Meet the new marine species named after plastic

WWF Germany

Because the scientists who discovered this new species are concerned with the global plastic’s crisis, and the state of marine ecosystems, in an effort to raise awareness and push for action, they decided that it was only fitting to name the newly found creature after the very substance that contaminates our seas, and gives it one of its distinct traits: plastic.

Because of this decision, plastics have now officially entered the taxonomic record as a new species.

Dr. Alan Jamieson, head of the research mission, said: “We decided on the name Eurythenes plasticus as we wanted to highlight the fact that we need to take immediate action to stop the deluge of plastic waste into our oceans.”

Via: WWF Germany

Because only one specimen was found to contain the plastic contaminant, there is still hope that ending the marine plastic pollution crisis now will keep other individuals of E. plasticus plastic-free; a reminder of plastic pollution in name only.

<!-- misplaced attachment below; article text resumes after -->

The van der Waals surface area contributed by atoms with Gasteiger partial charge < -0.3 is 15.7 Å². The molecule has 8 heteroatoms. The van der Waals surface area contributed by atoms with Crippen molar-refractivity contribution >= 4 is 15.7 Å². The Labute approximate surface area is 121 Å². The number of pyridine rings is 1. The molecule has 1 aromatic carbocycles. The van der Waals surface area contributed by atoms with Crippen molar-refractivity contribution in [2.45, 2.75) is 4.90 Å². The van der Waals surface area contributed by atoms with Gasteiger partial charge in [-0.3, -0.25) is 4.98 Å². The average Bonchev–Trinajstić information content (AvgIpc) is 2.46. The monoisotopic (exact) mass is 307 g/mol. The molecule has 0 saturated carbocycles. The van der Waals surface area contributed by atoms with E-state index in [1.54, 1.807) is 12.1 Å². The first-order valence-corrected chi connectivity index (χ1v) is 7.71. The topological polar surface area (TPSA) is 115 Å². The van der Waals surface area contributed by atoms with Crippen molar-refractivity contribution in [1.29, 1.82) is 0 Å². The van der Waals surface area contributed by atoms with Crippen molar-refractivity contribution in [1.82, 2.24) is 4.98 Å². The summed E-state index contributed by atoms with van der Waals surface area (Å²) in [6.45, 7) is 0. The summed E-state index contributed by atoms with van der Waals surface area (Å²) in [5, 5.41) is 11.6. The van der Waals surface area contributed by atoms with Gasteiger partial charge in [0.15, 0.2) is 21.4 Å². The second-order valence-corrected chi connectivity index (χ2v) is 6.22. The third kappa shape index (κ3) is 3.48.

This is a global problem that requires global solutions. WWF is calling for an international, legally binding treaty to end marine plastic pollution. We are asking supporters to sign our global petition to ask governments of the world to support such a treaty that puts an end to this issue in advance of the 5th UN Environmental Assembly (UNEA) in February 2021, where leaders will be able to adopt a negotiation mandate so that the treaty would be ready to be signed at UNEA-6. 

95% of the oceans still remain unexplored. Every day new marine species are discovered. And every minute of every day, at least one truckload of plastic waste is dumped into our oceans – equivalent to 1,440 truckloads each day.

Just a few days ago, we celebrated World Wildlife Day under the banner of “sustaining all life on Earth”. It is imperative that we continue to fight for sustaining and protecting all life in our oceans and on land from the emergency threat of plastic pollution, so that Eurythenes plasticus be the only “plastic” species in the taxonomic record, and the last of its kind.

The Yucatan Times
Newsroom



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